Because a true maximal effort was probably not attained in many of the studies, the reported exercise intensities are likely overestimates of the actual ranges, e.g., if a study reported an exercise intensity as 70% of HRpeak, this value is likely higher than the corresponding percentage of HRmax. The translated values in %V̇O2R units are also likely to be overestimated. Consequently, the minimal effective intensity identified in this analysis, 45% of V̇O2R, must be considered in light of the fact that maximal V̇O2 was not known. If a true V̇O2max were known, then this value would probably be much lower.
In a recent analysis of training studies performed with healthy adults, the authors found that 45% of V̇O2R was a threshold intensity for individuals with initial V̇O2max values of at least 40 mL·min−1·kg−1, whereas 30% of V̇O2R was the minimal effective intensity for those with lower initial capacities (29). The lower fit subjects did not demonstrate a threshold per se, as no studies used intensities below 30% of V̇O2R. The current analysis in cardiac patients, with initial V̇O2peak values ranging from 13.0 to 29.4 mL·min−1·kg−1, found no threshold intensity, consistent with the finding in healthy subjects with low initial fitness, although the lowest intensities evaluated in cardiac patients approximated only 45% of V̇O2R.
Finally, we recognize that training effects in the present analysis were narrowly defined to signify improved cardiorespiratory fitness, rather than global health outcomes. Accordingly, substantial health benefits may still be achieved at exercise levels that are below the minimal effective training intensity identified here (i.e., < 45% V̇O2R), provided that the frequency and duration of training are appropriate. Research has shown that numerous health benefits can be derived at more moderate exercise intensities, that is, at intensities below those commonly prescribed for cardiorespiratory conditioning. These include favorable changes in bone density, glucose tolerance, and coronary risk factors, as well as a reduction in cardiovascular-related mortality (11). There are also intriguing data to suggest that small, insignificant group increases in aerobic fitness (i.e., 3 to 9%) may, on an individual basis, be associated with meaningful reductions in subsequent coronary events, especially in cardiac patients with low baseline V̇O2peak (33).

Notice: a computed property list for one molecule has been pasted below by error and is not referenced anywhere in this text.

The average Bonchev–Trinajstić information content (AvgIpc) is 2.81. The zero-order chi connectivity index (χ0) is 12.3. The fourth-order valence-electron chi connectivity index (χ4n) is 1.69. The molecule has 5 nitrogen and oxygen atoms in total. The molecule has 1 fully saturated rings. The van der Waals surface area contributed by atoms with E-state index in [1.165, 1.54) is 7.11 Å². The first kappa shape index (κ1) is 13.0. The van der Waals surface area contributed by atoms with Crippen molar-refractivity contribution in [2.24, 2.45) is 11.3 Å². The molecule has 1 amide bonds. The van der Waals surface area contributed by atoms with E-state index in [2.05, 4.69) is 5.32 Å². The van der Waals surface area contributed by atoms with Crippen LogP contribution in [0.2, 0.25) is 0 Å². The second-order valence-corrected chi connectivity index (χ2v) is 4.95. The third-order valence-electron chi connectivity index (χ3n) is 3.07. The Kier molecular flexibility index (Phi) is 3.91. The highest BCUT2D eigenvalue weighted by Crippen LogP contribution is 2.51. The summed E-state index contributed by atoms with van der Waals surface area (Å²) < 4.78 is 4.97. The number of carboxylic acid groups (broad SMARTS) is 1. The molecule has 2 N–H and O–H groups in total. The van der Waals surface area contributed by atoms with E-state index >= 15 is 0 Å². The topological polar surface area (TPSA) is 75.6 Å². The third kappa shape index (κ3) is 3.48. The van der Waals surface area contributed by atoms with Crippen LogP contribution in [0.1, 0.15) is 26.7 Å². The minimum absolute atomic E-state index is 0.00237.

Our analysis suggests that 45% of V̇O2R should currently be considered the minimal effective intensity for improving aerobic capacity in cardiac patients. In studies using cardiac patients, V̇O2 reserve is generally the difference between resting and peak V̇O2 rather than resting and maximal V̇O2. Thus, 45% of V̇O2R may overestimate the minimal effective intensity if true V̇O2max is known. Studies that used higher versus lower intensities of training generally obtained greater improvements in V̇O2peak with the higher intensities; however, the total amount of work was not equated between groups. Future research with some groups exercising at less than 45% of V̇O2R, with total work equated between groups, and with criteria established for the attainment of maximal effort for pre and post testing, should help to clarify these issues.
Address for correspondence: David P. Swain, Ph.D., FACSM, Wellness Institute and Research Center, Old Dominion University, Norfolk, VA, 23529-0196; E-mail: email@example.com.